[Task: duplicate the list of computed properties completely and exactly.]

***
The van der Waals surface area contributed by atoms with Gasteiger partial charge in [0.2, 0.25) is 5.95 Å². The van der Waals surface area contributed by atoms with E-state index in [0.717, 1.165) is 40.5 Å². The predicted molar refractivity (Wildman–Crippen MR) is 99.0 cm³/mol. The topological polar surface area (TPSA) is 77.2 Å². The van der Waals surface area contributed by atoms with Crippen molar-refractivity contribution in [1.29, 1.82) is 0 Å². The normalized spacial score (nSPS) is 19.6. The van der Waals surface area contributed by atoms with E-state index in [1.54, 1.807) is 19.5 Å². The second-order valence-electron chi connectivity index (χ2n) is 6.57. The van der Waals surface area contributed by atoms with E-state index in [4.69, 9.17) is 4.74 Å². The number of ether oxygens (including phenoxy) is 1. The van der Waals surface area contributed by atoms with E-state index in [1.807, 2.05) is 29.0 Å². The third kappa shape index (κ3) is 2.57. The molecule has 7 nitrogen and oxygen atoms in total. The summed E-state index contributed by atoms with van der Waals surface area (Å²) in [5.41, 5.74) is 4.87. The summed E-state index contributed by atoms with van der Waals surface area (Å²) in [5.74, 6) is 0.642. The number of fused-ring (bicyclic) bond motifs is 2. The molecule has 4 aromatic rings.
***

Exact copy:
The van der Waals surface area contributed by atoms with Gasteiger partial charge in [0.2, 0.25) is 5.95 Å². The van der Waals surface area contributed by atoms with E-state index in [0.717, 1.165) is 40.5 Å². The predicted molar refractivity (Wildman–Crippen MR) is 99.0 cm³/mol. The topological polar surface area (TPSA) is 77.2 Å². The van der Waals surface area contributed by atoms with Crippen molar-refractivity contribution in [1.29, 1.82) is 0 Å². The normalized spacial score (nSPS) is 19.6. The van der Waals surface area contributed by atoms with E-state index in [1.54, 1.807) is 19.5 Å². The second-order valence-electron chi connectivity index (χ2n) is 6.57. The van der Waals surface area contributed by atoms with E-state index in [4.69, 9.17) is 4.74 Å². The number of ether oxygens (including phenoxy) is 1. The van der Waals surface area contributed by atoms with E-state index in [1.807, 2.05) is 29.0 Å². The third kappa shape index (κ3) is 2.57. The molecule has 7 nitrogen and oxygen atoms in total. The summed E-state index contributed by atoms with van der Waals surface area (Å²) in [5.41, 5.74) is 4.87. The summed E-state index contributed by atoms with van der Waals surface area (Å²) in [5.74, 6) is 0.642. The number of fused-ring (bicyclic) bond motifs is 2. The molecule has 4 aromatic rings.